The component will now expect an instance of a class that implements this interface:

public interface ICondition {
    String getCondition();
}

 
Such instance will not contain any data. It will only give us the information about which specific class implements the condition, so we can call the getCondition() method and get the information we need. This way the query condition is not passed through front end.

For each specific filter, a custom class will be implemented, defining the condition for each component instance:

public class SpecificCondition implements ICondition {
    public String getCondition() {
        return 'Name LIKE \'A%\'';
    }
}

 
The component will now receive the name of the class that implements the condition:

<apex:component controller="CustomPicklistController">
<apex:attribute name="objectName" type="String" required="true" description="Object to query from"/>
<apex:attribute name="conditionClass" type="String" required="false" default="CustomPicklistController.NoCondition" description="Class implementing ICondition"/>
...
    <script type="text/javascript">
        function getRemoteData() {
            Visualforce.remoting.Manager.invokeAction(
                '{!$RemoteAction.CustomPicklistController.getData}',
                '{!objectName}',
                {'apexType': 'c.'+'{!conditionClass}'},
                function(result, event){
                    ...
                },
                {escape: true}
            );
        }
    </script>
...
</apex:component>

 
What happened here? We are basically applying what this article from Salesforce’s official documentation says about how to pass interface instances to a @RemoteAction method: the instance itself is not passed. What we pass, is a string with the class name (and nothing else in our example given the instance contains no data). The system will then, automatically, take care of instantiating the class.

As you can see, the default c namespace is being concatenated here:

    <script type="javascript">
        ...
        {'apexType': 'c.'+'{!conditionClass}'}
        ...
    </script>

 
This is to simplify the caller so it does not need to know about the namespace thing. Of course, if we wanted to make this component available from outside our package, we would need to tweak this.

Another interesting detail is the default value given to the attribute: CustomPicklistController.NoCondition. This references a class that we will include with the component’s controller:

public class NoCondition implements ICondition {
    public String getCondition() {
        return '';
    }
}

 
The reason why we need this, is that we cannot pass null or inexistent classes to a @RemoteAction, so if we don’t want to apply any filter, we need a default class that actually implements no filter.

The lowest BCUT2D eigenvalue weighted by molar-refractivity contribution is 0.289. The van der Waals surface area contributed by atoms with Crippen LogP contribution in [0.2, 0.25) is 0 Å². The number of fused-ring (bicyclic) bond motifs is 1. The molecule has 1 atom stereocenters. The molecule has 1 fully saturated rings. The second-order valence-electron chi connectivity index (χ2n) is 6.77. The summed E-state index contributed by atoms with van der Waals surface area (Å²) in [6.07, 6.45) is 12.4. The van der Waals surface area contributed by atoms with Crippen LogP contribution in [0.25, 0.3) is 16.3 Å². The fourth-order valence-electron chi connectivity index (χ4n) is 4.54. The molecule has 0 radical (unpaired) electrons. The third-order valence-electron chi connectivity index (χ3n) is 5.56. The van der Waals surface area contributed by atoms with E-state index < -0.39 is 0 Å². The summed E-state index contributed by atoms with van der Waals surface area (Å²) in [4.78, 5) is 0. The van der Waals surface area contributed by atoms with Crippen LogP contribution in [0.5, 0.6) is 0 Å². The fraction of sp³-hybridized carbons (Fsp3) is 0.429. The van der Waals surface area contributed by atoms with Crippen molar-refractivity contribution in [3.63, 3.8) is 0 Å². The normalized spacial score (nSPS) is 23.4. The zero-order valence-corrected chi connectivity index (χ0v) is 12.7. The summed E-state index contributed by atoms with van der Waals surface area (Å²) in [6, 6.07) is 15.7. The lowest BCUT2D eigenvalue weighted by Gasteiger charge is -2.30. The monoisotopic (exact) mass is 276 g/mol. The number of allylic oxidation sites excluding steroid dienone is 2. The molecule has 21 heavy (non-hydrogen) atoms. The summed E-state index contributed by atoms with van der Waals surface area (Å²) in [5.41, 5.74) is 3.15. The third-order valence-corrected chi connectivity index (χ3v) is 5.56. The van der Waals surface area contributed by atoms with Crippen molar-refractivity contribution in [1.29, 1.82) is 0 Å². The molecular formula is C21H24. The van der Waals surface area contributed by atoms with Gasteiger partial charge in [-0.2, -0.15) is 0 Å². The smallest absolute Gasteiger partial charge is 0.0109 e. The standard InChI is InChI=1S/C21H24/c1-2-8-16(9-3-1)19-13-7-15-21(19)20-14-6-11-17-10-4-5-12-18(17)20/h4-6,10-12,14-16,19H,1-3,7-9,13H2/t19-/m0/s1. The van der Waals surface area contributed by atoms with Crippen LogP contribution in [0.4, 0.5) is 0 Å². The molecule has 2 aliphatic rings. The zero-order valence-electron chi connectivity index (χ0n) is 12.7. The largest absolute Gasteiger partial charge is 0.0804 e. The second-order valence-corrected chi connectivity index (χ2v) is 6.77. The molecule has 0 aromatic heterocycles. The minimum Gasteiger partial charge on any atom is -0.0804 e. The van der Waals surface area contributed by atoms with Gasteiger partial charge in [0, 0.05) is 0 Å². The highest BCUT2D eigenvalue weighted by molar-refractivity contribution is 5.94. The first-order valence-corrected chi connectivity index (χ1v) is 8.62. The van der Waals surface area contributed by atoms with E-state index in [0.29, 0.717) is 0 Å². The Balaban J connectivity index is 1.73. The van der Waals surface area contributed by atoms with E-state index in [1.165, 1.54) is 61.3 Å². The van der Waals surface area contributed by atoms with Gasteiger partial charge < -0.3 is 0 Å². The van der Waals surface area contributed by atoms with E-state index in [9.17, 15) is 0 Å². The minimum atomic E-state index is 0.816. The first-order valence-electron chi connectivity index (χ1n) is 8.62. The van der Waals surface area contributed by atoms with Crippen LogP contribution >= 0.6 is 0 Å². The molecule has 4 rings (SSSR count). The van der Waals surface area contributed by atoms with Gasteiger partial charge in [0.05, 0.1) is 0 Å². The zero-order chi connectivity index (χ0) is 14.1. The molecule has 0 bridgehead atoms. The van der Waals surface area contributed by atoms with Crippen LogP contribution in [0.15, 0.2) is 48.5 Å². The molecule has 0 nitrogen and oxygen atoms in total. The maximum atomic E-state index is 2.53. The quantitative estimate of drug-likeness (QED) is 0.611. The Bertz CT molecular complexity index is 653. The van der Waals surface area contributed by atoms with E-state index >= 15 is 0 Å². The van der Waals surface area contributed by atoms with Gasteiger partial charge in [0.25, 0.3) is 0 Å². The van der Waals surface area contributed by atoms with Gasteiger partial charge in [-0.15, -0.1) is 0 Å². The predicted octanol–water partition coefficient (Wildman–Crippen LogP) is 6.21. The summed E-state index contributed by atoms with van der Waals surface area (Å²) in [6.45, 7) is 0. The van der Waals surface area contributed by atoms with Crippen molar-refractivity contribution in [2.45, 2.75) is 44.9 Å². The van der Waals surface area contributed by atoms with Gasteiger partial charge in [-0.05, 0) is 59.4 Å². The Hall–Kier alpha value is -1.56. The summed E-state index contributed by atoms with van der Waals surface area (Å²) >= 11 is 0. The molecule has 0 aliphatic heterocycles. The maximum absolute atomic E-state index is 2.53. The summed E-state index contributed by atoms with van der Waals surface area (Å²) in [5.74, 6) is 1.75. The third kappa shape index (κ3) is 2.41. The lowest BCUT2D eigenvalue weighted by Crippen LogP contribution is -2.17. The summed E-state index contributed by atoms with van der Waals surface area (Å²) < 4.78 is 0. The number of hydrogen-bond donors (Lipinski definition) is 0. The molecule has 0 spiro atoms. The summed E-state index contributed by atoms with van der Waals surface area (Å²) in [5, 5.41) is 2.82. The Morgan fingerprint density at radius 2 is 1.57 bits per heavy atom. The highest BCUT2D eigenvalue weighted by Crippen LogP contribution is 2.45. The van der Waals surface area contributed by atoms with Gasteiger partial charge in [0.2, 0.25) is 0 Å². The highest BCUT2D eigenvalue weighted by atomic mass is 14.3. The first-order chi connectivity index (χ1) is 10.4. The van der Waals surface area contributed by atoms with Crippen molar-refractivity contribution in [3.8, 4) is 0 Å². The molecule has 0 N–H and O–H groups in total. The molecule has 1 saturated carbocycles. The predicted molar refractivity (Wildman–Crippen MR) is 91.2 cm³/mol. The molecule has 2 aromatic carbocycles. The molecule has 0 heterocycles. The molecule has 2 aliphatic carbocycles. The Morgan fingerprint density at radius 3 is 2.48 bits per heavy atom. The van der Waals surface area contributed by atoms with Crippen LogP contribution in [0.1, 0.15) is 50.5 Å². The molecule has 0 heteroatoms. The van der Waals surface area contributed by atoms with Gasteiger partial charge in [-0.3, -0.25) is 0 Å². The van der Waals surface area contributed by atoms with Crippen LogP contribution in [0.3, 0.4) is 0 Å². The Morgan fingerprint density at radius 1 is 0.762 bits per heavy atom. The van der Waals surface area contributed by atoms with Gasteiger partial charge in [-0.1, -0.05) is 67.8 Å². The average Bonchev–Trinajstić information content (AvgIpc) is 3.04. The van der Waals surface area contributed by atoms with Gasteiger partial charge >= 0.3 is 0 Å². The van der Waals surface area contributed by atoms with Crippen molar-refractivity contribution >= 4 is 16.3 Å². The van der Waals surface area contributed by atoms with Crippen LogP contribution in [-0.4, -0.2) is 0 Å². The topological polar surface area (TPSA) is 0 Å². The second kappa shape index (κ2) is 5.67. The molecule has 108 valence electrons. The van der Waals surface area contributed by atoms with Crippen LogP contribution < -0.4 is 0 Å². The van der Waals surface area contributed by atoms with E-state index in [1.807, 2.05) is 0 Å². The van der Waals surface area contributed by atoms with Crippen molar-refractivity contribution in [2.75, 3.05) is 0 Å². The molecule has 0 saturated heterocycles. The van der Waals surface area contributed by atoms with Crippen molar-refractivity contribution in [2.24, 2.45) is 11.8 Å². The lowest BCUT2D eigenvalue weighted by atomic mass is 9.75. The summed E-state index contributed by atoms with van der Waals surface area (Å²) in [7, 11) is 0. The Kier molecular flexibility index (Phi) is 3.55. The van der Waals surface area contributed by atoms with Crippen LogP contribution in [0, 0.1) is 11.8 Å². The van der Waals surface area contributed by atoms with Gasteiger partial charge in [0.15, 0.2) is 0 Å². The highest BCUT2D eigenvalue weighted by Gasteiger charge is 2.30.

With all of this settled, the @RemoteAction method now looks like this:

public with sharing class CustomPicklistController {

    @RemoteAction
    public static CustomPicklistData getData(String objectName, ICondition condition) {
        List<SObject> records = retrieveData(objectName, condition);
        CustomPicklistData data = convertData(records);
        return data;
    }

    private static List<SObject> retrieveData(
        String objectName,
        ICondition condition
    ) {
        String safeObjectName = getSafeSOQLString(objectName);
        String filter = condition.getCondition();
        String whereClause = filter.isEmpty() ? '' : ' WHERE ' + filter;
        String dbQuery = 'SELECT Id, Name FROM ' + safeObjectName + whereClause;
        return Database.query(dbQuery);
    }
}

 
So, the Visualforce page instantiates the component this way:

<CustomPicklistController objectName="Account" conditionClass="{!conditionClass}"/>

 
… and the condition class is returned from the VF page’s controller:

public String getConditionClass() {
    return 'WhateverPageController.SpecificCondition';
}

 
(… where WhateverPageController is the VF page’s controller, and SpecificCondition is the specific condition class we saw before, nested within the controller class).

 

Conclusions

With the proposed solution, we have avoided having to open a door to potential SOQL injection attacks by not allowing to pass any data, but only information to access the code that actually generates the data, and all of this while leveraging @RemoteAction’s speed and keeping a great flexibility for the component’s user.

Thanks to my teammates at FinancialForce Ana Cristina López, Abel Martos and Shaun Doyle for their great contribution while looking for a solution to the problem.